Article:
The result?
We’ll always need an operating system of sorts, that’s not the debate. But combinations of Web-based applications such as Google Apps with browsers such as Firefox make the OS argument less relevant. As discussed last week, this is what Microsoft directors see, this is the threat to the real billions, the Windows and Microsoft earnings stream.
But, yes, it is about advertising, really. Not advertising in itself, but advertising as the source of Goggle wealth. What Microsoft would like to do is cut that oxygen, cut Google’s ability to invest their advertising profits into their server farms, their software development, their ability to build the foundation for businesses that threaten Microsoft’s only interesting profit engine: Windows + Office.
With this in mind, things are, I hope, a little clearer.

But what about Search?
A friend of mine at a noble and worthy (and possibly suffering) US business daily newspaper writes, rather convincingly: Google is a brand. He means there is no objective difference between search results at Ask, Yahoo, Live.com (Microsoft) and Google. I beg to differ, they do differ in two ways.

First, in my admittedly unscientific tests, Google gives me better results, more often and closer to the top of the list. Yes, everyone clones the uncluttered Google look, but Microsoft and Ask sometimes completely fail to yield useful results.

Second, Google provides a richer set of functions around search and does this in a fairly discreet fashion. As we say here, YMMV, Your Mileage May Vary, a way to say I realize what I state here is hotly debated. Anecdotal as my position might be, I’ve seen steady improvements in Google’s search. Refinements here, better results at the top there, nothing striking but more than enough to strengthen Google’s lead position. The dog keeps coming back to that dog food, even after trying other brands.
Again, what Ballmer and the Microsoft Board seem to say is this: Search leads to advertising leads to money leads to investments against our Divine Windows and Applications profits. We failed to do anything of value in search and in advertising. We haven’t done much with a confusing (dis)array of so called Live Web applications. Buying Yahoo! at least help us gain combined search and advertising revenue, thus cutting Google’s ability to compete with our traditional business.
Still, many of us here in the Valley fail to see how the two companies can combine their people and business units. Microsoft, with all its money and competent engineers keeps failing to make any gains on Google’s ground. Why? Could it be Microsoft chose to develop very large scale server farms on its own product, Windows Server? That product is excellent in Enterprise applications, well-understood by many, supported by tools, reasonably easy to deploy with a good UI (User Interface). But, it is utterly unable to “scale” (in English: grow) and support hundreds of thousands of interconnected servers. Think of the human skeleton, it can’t support heights much beyond 7 feet. The weight grows with the cube of dimensions, the bone load-bearing grows with the square of it diameter. The same old architecture reaches an unbreakable limit. Today’s gigafarms are at the edge of computer technology and Microsoft is shackled to its past while Google is free to pick and design whatever fits its future. Google has no architecture or applications past.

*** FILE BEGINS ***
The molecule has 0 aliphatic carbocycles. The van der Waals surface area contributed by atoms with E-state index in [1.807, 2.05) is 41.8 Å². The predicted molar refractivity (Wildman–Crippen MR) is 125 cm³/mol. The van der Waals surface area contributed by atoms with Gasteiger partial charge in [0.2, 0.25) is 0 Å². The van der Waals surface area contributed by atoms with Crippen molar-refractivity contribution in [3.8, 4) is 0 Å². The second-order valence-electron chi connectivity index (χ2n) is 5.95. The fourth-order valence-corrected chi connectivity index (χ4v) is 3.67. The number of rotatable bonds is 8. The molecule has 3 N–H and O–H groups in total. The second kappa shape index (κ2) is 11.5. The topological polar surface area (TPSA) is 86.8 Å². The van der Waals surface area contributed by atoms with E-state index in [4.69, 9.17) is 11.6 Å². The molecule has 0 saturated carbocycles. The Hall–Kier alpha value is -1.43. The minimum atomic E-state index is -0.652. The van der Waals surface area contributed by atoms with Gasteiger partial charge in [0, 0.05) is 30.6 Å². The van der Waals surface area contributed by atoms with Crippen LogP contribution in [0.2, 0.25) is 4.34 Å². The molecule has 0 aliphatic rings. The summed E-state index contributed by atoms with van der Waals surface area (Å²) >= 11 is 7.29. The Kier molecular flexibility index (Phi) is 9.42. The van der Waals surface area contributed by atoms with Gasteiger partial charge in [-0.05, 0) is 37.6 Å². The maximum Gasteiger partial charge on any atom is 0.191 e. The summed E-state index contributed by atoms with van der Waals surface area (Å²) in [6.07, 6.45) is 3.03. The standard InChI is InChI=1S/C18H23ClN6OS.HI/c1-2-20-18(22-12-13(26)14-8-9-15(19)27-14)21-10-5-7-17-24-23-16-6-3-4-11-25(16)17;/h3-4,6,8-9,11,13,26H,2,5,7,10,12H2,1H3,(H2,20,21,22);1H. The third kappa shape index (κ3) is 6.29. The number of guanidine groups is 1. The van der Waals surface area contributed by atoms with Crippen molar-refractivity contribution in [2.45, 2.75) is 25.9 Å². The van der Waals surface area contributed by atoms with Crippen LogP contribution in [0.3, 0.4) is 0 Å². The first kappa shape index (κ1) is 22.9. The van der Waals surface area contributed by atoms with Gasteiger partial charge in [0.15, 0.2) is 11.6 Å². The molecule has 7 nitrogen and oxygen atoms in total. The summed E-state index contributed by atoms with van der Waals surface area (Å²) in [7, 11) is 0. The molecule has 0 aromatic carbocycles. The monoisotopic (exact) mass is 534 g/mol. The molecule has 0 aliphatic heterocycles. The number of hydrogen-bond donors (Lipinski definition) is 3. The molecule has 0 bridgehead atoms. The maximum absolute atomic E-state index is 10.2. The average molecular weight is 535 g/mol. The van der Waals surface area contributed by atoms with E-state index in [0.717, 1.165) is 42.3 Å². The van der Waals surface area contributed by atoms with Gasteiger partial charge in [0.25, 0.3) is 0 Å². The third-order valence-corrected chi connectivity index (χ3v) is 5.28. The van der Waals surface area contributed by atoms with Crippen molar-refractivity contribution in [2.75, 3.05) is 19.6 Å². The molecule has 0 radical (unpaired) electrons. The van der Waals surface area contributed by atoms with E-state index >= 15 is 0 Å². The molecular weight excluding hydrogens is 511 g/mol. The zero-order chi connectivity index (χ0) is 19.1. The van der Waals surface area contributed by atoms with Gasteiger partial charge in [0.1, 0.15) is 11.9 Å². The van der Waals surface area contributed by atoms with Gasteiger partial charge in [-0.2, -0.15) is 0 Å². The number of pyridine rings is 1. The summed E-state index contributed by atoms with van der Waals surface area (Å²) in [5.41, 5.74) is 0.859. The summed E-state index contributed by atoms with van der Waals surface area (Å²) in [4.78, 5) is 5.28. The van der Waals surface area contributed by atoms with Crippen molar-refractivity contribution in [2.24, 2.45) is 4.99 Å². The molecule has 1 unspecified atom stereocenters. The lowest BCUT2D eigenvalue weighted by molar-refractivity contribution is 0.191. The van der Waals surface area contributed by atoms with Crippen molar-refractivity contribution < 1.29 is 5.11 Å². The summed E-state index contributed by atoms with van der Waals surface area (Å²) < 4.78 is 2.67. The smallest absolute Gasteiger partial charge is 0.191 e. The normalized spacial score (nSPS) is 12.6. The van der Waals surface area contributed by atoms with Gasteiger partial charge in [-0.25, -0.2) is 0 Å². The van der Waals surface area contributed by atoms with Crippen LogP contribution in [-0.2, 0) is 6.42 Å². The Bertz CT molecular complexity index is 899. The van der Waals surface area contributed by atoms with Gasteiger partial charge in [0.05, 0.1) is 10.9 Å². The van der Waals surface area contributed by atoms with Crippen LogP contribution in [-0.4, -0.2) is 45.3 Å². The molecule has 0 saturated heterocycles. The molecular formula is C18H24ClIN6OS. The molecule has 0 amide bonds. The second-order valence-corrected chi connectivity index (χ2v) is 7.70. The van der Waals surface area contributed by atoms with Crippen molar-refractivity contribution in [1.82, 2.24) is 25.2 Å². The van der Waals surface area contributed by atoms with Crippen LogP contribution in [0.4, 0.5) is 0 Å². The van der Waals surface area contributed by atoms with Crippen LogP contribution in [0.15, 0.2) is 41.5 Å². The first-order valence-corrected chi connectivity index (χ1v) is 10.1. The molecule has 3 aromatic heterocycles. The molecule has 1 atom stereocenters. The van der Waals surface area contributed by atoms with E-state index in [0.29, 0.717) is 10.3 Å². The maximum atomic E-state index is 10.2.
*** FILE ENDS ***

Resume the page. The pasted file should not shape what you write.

Speaking of past, AOL is for sale. Netscape was sold to AOL, late 1998, for $4 billion, soon to become $10 billion by the time the announced transaction became reality. In 2000, AOL bought Time Warner in the biggest merger of all times, $182 billion in stock and debt. Things went downhill from there, the synergies, the media conglomerate, the portal to end all portals, the hypergalactic infotainment and edutainment (a despicable concept and conceit) center never worked. Now, finally, AOL is “freed”. Is this the future for MicroHoo ?


Microsoft / Yahoo! — Why the deal won’t fly

Seriously, what possesses Steve Ballmer? Why risk his reputation, to say nothing of his shareholders’ well-being? Let’s forget the easy jibes, big egos, phallic insecurity.
Instead, let’s ask ourselves: What does the Microsoft Board of Directors know we don’t know?
They can’t be ill-informed, ill-advised, ill-intentioned or dumb. And yet, there are many obvious or should be obvious reasons why this forced marriage can’t work.